But men and women have a different musculature and muscle-to-fat ratio, so some moves are more important based on your gender.
Last week, I talked about common women injuries. This week the men get their turn.
It no surprise that active men often battle some kind of nagging aches and pain. With 10 times more testosterone than women, men want to prove they are the next “Rock.” At the gym, I notice some guy trying to level up with the 150 pounds of chest press that the Alpha-male next to him is using, seemingly oblivious to the overstrain he places on his back, neck, and shoulders. But hey, they’re just being manly, right? But there is nothing masculine about injuries.
In my previous article, I pointed out that exercise-related injuries are not necessarily gender specific—that is women gets only this type and men another. However, many injuries tend to be male dominated. Summer time is also a time when guys are prone to problems as the warm weather invites more outdoor activities that involve plenty of throwing, running, swimming, and jumping around.
Here’s a look at two more common male injuries, why they get them, and what men can do to heal and prevent.
1. Shoulder Impingement
What is it? A sharp pain, discomfort or twinge around the rotator cuff in the shoulder. The rotator cuff consists of four muscles: supraspinatus, infraspinatus, teres minor, and subscapularis. These muscles help to elevate and rotate the arm. “The pain itself is caused when the inflamed bursa (bursitis) or tendon (tendinitis) is pinched under the acromion,” says Keith Hechtman, founding partner of UHZ Sports Medicine Institute, board-certified in both orthopedic surgery and sports medicine.
What are the symptoms? You may feel fine at rest or when doing activities below the shoulder level. However, the pain kicks in as soon as the arms extend over your head.
What are the causes? Jill Murphy, DPT, LAT, CSCS, Physical Therapist and owner of MotionWorks Physical Therapy, www.motionworkspt.com, points out that the two main culprits are poor posture over the years–leading to a protracted scapula—and a weakening of the rotator cuff—which may be caused by keeping your arm extended to the point of causing partial or total tears of the rotator cuff. Baseball pitchers, tennis players, avid swimmers, hardcore computer users, and even those who sleep on the same arm every night are at a high risk.
How does it affect gender? Men may have a higher participation in sports that involve throwing motions. Likewise, at the gym they overemphasize the “look-at-me muscles,” such as the pectorals and biceps, which promote muscular unbalances and further weaken the rotator cuff.
How can you prevent it?
Balance your front and back upper body muscles: Pair each exercise that you do for your chest with another one that focuses on the upper back muscles, such as the trapezius, rhomboid, and posterior deltoid.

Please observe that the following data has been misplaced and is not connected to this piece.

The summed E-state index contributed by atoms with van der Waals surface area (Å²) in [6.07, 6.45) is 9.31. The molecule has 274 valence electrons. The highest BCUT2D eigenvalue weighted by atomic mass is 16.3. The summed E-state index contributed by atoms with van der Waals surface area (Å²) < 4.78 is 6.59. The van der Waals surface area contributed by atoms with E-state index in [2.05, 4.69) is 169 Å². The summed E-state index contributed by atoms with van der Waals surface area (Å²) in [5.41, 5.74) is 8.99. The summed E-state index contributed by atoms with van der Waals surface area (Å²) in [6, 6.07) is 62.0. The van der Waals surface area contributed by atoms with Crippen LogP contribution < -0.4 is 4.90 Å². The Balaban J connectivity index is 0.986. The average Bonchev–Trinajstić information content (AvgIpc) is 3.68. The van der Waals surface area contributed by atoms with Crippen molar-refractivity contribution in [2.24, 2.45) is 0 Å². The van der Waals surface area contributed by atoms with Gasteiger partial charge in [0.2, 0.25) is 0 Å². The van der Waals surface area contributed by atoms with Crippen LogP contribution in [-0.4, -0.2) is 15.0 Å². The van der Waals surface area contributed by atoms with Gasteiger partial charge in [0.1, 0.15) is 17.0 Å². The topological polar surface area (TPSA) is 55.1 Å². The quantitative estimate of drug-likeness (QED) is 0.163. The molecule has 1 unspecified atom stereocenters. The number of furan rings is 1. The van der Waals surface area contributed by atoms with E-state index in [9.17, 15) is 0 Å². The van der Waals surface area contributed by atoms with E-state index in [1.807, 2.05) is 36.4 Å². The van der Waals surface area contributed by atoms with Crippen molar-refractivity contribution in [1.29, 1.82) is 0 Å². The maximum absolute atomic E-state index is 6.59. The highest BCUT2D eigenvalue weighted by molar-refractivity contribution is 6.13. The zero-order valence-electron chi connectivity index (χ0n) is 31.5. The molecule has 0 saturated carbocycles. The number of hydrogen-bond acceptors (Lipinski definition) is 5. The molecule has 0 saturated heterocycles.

Add some exercises to strengthen the specific rotator cuff muscles.
Watch your posture when you drive, text, and sit. Maintain a neutral spine and scapula posture. “Picture the opposite of texting posture,” says Murphy.
Perform regular stretching for your back and chest muscles.
2. Hamstring Strains
What is it? A tear in one or more of the three muscles that make up the hamstring muscle group: semitendinosus, semimembranosus, and biceps femoris.
What are the symptoms? They may vary based on the degree of the strain, but usually include a tightness, cramping, and/or burning-type pain in the back of the thigh. It may extend down the leg if the sciatic nerve has also been irritated. This leads to decreased hamstring flexibility, difficulty walking, squatting, getting in and out of a car, and even sitting. Murphy advises seeing your doctor right away if there is a large amount of bruising and swelling associated with this condition.
What are the causes? Almost every activity that implies a forceful knee extension with hip flexion (pulling the knee upward). Think sprinting, jumping over hurdles, weaving to avoid a tackle, sliding into second base.
How does it affect gender? Men are known to be less flexible overall compared with women, but some research has also indicated that women can fight inflammation from muscle overuse better than men. This may explain why men tend to be more susceptible to microtrauma from muscle strains, which can easily transform to a full-blown injury.
Men also tend to fall under the “weekend warrior” category as they age. You know the type: That guy who sits in the office all week long, and then runs at warp speed while pushing a single into a double in his Saturday morning softball league.
How can you prevent it?
Do some static stretches and then foam rolling the muscle to release tension in the fascia.
Strengthen the core and glutes muscles for hip stabilization.
Remember to balance out the number of exercises performed for the quadriceps and the hamstrings.
Add exercises to strengthen the hamstrings, emphasizing the concentric and eccentric motion—shortening the muscle, such as when you do a hamstring curl with a physioball, as you bring the legs toward your buttocks and then slowly extending them without letting the hips fall.
Marta Montenegro is an exercise physiologist, certified strength and conditioning coach and master trainer, who teaches as an adjunct professor at Florida International University. Marta has developed her own system of exercises used by professional athletes. Her personal website, martamontenegro.com, combines fitness, nutrition and health tips, exercise routines, recipes and the latest news to help you change your life but not your lifestyle. She was the founder of nationally awarded SOBeFiT magazine and the fitness DVD series Montenegro Method.